The Last Gentlemen Racers
They race to few cheers before grandstands containing only a scattering of spectators—just friends and families. Speed Channel does not televise their heats and finals. They are perennial second bananas, auto racing’s repertory company, the warm-up acts for the headliners, the F/1 and GT drivers who have made it to The Show.
They could also be auto racing’s worst investors, spending hundreds of thousands of dollars when the only tangible return is a silver-plated bowl worth $40. However, these men and the occasional woman do not feed on applause, purses, or podium poses in this private racing world of theirs. Their rewards are the races themselves, when they campaign identical Ferraris—motoring history’s finest sports-racing cars—and experience the rush of pegging a tachometer and achieving 170 mph on the historic circuits: Laguna Seca and Watkins Glen, Road Atlanta and Lime Rock.
And then once every fall, they fly to Italy, where they go wheel-to-wheel, grille-to-tail, and occasionally fender into door with drivers from a dozen European countries. Do well on the circuit and the prizes are a chronograph awarded by Girard-Perregaux and that inexpensive silver bowl suddenly made priceless because it is presented by the unbeatable Michael Schumacher. Simply hanging in during the competition merits photos with Schumacher (while wearing an identical driving suit in Ferrari scarlet) and a chat with his bosses: Jean Todt, director of Ferrari’s F/1 program, and Luca di Montezemolo, Ferrari’s young chairman.
Best of all, for one shining moment and for much more than 15 minutes, all drivers become a small part of the greatest motorsports dynasty ever. Their names are written in company annuals and history books, where such American unknowns as Earle, Peterson, Kenton, and Anassis are listed only 12 pages back from racing’s household heroes: Ascari, Barrichello, Schumacher, Ickx, Andretti.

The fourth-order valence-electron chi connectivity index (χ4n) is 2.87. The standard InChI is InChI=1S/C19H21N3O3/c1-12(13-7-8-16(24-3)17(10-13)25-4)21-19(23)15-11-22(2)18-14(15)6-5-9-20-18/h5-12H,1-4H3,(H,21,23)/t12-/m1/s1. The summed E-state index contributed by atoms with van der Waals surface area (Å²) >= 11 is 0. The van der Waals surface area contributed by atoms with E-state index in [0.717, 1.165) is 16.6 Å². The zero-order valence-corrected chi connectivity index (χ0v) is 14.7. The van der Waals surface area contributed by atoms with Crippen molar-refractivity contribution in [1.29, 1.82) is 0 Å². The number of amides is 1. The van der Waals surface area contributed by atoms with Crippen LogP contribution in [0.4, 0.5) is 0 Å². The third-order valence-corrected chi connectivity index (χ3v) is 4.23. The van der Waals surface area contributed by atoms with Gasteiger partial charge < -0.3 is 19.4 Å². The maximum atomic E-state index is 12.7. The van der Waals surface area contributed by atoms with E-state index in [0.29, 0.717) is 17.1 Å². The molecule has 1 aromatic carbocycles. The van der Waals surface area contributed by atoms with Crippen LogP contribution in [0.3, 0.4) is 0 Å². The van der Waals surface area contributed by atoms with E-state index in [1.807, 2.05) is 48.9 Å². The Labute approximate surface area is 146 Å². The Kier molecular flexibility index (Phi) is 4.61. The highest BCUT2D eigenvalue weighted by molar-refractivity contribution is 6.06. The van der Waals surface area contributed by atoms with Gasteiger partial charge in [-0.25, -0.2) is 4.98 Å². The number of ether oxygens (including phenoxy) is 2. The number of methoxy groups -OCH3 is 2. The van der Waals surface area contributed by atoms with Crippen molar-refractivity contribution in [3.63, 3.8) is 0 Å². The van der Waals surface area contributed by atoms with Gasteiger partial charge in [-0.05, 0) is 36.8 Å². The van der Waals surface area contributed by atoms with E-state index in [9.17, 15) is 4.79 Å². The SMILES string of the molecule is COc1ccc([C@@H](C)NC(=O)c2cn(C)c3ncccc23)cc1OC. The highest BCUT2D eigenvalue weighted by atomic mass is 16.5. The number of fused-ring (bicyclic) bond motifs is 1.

This special niche, the Ferrari 360 Challenge, is a series that for more than a decade has stood as the last bastion of gentlemen’s racing. It is a throwback to the sport’s beginning years, when factory teams seemed to attract the moneyed, successful, well-schooled, and often titled amateur sportsmen with fortunes and guts to burn: Prince Bira, Tony Brooks, Wolfgang Von Trips, Sir Tim Birkin, Dr. Dudley Benjafield, Baron d’Erlanger.
During that era, the 1920s, ’30s, and ’40s, when sports actually involved sportsmanship, the rules of motor racing were like an unspoken knight’s code. Drive hard but clean. Salute the man who passes you. Console the driver you have passed. To smack into another car was a stain on male honor. Champagne was for toasting, not spraying.
In such a spirit, Ferrari formed the 360 Challenge in 1993 with no openings—at least in the United States—for professional drivers, past or present, or any youthful hot shoe hoping to become one. The Italians have chosen to ignore this requirement, and so they have been crammed into a division of their own, where blocking and shunting is habitual.
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